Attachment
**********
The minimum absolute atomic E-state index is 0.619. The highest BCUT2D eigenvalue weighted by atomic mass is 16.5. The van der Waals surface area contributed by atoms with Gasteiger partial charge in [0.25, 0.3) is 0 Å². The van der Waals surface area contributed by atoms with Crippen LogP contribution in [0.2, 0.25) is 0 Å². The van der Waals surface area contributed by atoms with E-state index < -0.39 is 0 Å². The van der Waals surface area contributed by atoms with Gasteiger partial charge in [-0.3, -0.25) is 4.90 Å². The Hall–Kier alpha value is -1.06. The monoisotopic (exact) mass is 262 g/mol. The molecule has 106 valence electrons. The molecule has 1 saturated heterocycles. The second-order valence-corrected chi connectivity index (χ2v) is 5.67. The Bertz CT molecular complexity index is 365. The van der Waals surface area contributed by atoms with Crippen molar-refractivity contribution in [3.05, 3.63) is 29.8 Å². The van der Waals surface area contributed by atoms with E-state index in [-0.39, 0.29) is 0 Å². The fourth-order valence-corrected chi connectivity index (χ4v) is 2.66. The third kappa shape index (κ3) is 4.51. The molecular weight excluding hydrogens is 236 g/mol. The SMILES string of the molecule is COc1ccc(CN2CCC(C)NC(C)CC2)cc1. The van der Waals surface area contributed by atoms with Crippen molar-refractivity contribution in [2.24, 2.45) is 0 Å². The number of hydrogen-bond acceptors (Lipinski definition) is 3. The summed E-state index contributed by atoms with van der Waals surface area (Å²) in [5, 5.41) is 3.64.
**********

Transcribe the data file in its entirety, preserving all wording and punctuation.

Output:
The minimum absolute atomic E-state index is 0.619. The highest BCUT2D eigenvalue weighted by atomic mass is 16.5. The van der Waals surface area contributed by atoms with Gasteiger partial charge in [0.25, 0.3) is 0 Å². The van der Waals surface area contributed by atoms with Crippen LogP contribution in [0.2, 0.25) is 0 Å². The van der Waals surface area contributed by atoms with E-state index < -0.39 is 0 Å². The van der Waals surface area contributed by atoms with Gasteiger partial charge in [-0.3, -0.25) is 4.90 Å². The Hall–Kier alpha value is -1.06. The monoisotopic (exact) mass is 262 g/mol. The molecule has 106 valence electrons. The molecule has 1 saturated heterocycles. The second-order valence-corrected chi connectivity index (χ2v) is 5.67. The Bertz CT molecular complexity index is 365. The van der Waals surface area contributed by atoms with Crippen molar-refractivity contribution in [3.05, 3.63) is 29.8 Å². The van der Waals surface area contributed by atoms with E-state index in [-0.39, 0.29) is 0 Å². The fourth-order valence-corrected chi connectivity index (χ4v) is 2.66. The third kappa shape index (κ3) is 4.51. The molecular weight excluding hydrogens is 236 g/mol. The SMILES string of the molecule is COc1ccc(CN2CCC(C)NC(C)CC2)cc1. The van der Waals surface area contributed by atoms with Crippen molar-refractivity contribution in [2.24, 2.45) is 0 Å². The number of hydrogen-bond acceptors (Lipinski definition) is 3. The summed E-state index contributed by atoms with van der Waals surface area (Å²) in [5, 5.41) is 3.64.